What do you expert scratchbuilding folks use to fill in holes and thin spots on plastic, resin or fibreglass body shells? What do you use for building up and re-shaping body contours? I have never had much success with 2-part putties like Milliput or Tamiya Epoxy Putty. They seem to dry out very quickly in the package and refuse to blend together well with simple finger kneading. The 1-part substances like Tamiya White or Polyester putties shrink so much as they dry that things you thought had been filled appear again the next day.
Post by Andrew Rowland on Feb 24, 2017 2:23:23 GMT -5
Stewart I seem to have your exact same experiences....
The tiny blemishes and holes in body surface I fill with superglue. This was a Chris idea and it works well. You need to take care when sanding in as the resin tends to be softer than the glue though!
For forming I use the Tamiya white putty. The shrinkage is annoying but I find that putting plenty on and going back after say 8 hours and applying another layer before the first is fully set (but has been subject to the dreaded shrinkage) works well as it has now become quite predictable.
The reason I use it is because the grain is so fine that you can achieve seamlessness while milliput I find I can aleays see the grain between the body and the fill!
That's just my experience. I have to go through the whole painting, filling sanding procedure several times with careful washing and drying in between. This part of the build is the bit I like least and it takes me about 10 days!!
Hope to learn othher techniques when people add their experiences...
Post by David Mitcham on Feb 24, 2017 2:43:13 GMT -5
I've tried various fillers etc and all have some issues. Currently I use mainly Tamiya light curing filler which works well with minimal shrinkage but you do need good daylight, preferably sunlight, to get it to cure. In the right conditions it sets very quickly and can be sanded almost immediately. It is difficult to source - I got mine on e-Bay from Hong Kong or somewhere out east so it took quite a long time to arrive in the UK. I sometimes use Humbrol filler for small areas and I find that works pretty well too.
Hello, I use two component putties used for finde work on normal cars which works great. For fine scratches and final detailing Tamyia fine filler which is intended to be used with airbrush. I use this filler with a normal paintbrush in the areas where I need it. Both methods are fast drying and very reliable. Best regards, Thomas
To build up and re-shape body contours, fill in holes and thin spots on plastic, resin, or fibreglass base materials, I use a structural material to augment the base material. The structural material could be a plastic, a metal, a composite, etc. The key characteristic is that the structural material must possess its own structural integrity and rigidity.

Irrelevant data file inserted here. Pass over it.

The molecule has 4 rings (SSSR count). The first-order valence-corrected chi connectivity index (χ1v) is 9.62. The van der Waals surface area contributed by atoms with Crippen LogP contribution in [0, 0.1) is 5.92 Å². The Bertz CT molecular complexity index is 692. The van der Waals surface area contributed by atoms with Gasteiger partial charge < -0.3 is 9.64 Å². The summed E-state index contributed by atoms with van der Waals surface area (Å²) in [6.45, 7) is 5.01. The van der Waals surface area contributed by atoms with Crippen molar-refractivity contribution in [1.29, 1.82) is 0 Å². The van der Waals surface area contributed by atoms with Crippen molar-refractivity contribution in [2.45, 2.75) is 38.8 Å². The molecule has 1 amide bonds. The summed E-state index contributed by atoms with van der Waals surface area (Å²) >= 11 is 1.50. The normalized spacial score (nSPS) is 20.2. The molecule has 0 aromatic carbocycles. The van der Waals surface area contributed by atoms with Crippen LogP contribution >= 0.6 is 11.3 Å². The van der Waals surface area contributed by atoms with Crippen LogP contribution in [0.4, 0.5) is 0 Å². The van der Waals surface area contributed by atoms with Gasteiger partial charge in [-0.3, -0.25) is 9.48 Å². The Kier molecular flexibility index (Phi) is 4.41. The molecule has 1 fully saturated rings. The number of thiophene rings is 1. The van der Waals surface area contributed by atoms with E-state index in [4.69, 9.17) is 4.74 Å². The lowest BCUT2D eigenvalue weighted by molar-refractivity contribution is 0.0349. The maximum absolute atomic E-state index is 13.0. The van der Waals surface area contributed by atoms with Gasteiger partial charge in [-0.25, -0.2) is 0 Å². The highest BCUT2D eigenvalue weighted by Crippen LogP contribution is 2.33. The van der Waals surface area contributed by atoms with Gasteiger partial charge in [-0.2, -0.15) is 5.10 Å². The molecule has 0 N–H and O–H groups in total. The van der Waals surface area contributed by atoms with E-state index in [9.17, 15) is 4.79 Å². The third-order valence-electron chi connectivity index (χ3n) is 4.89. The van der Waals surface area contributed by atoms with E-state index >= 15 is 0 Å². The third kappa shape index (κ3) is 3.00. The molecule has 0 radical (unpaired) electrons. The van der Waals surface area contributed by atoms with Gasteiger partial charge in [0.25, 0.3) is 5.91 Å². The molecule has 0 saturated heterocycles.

After preparing the piece of structural material, it will then be attached to the base material with a gap-filling adhesive or adhesive filler, such as epoxy, putty, etc. The adhesive is used only to join the materials (and fill very small gaps). The structural material itself forms the new structure, not the epoxy or putty.
I've found this method to reduce problems such as shrinkage, incomplete curing, lack of integrity, etc.
routinely use white Milliput on patterns. It does not have good initial adhesion so I roll it in my hands to thin "sausages" and press them (hard) into place. I do an initial rough shaping with a water wetted fingertip, carve off major excess with a sharp (wet) knife and then repeat the finger smoothing process. Allow it to harden for 24 hours and then sand.
A package lasts for about a year if it is carefully wrapped in plastic film after use
For modifications of a final body, i.e. injection molded, Milliput is very heavy for extensive use. I typically do major structural additions by adding a piece of shaped balsa and then skimming with Squadron Green putty to fill seams and grain.
Post by Chris Wright on Mar 24, 2017 19:20:23 GMT -5
I use Alan's method, and since a lot of the cars I make are resin, (well they all are) I collect the resin dust from other modifications in a small jar (I started this to keep my work area clean because on COPD). And always where a mask.
Then any imperfections I fill with a pinch of the dust, and put a drop of viscous super glue on top. Sand away excess, and you'd never know there was once an imperfection there. Plus because it's the same material, I don't get that "shadow" efect a month later. (you can make out the outline of the repair.)
On a plastic car, I use plastic dust.
On thin spots I reinforce from the inside with glass fiber cloth and superglue.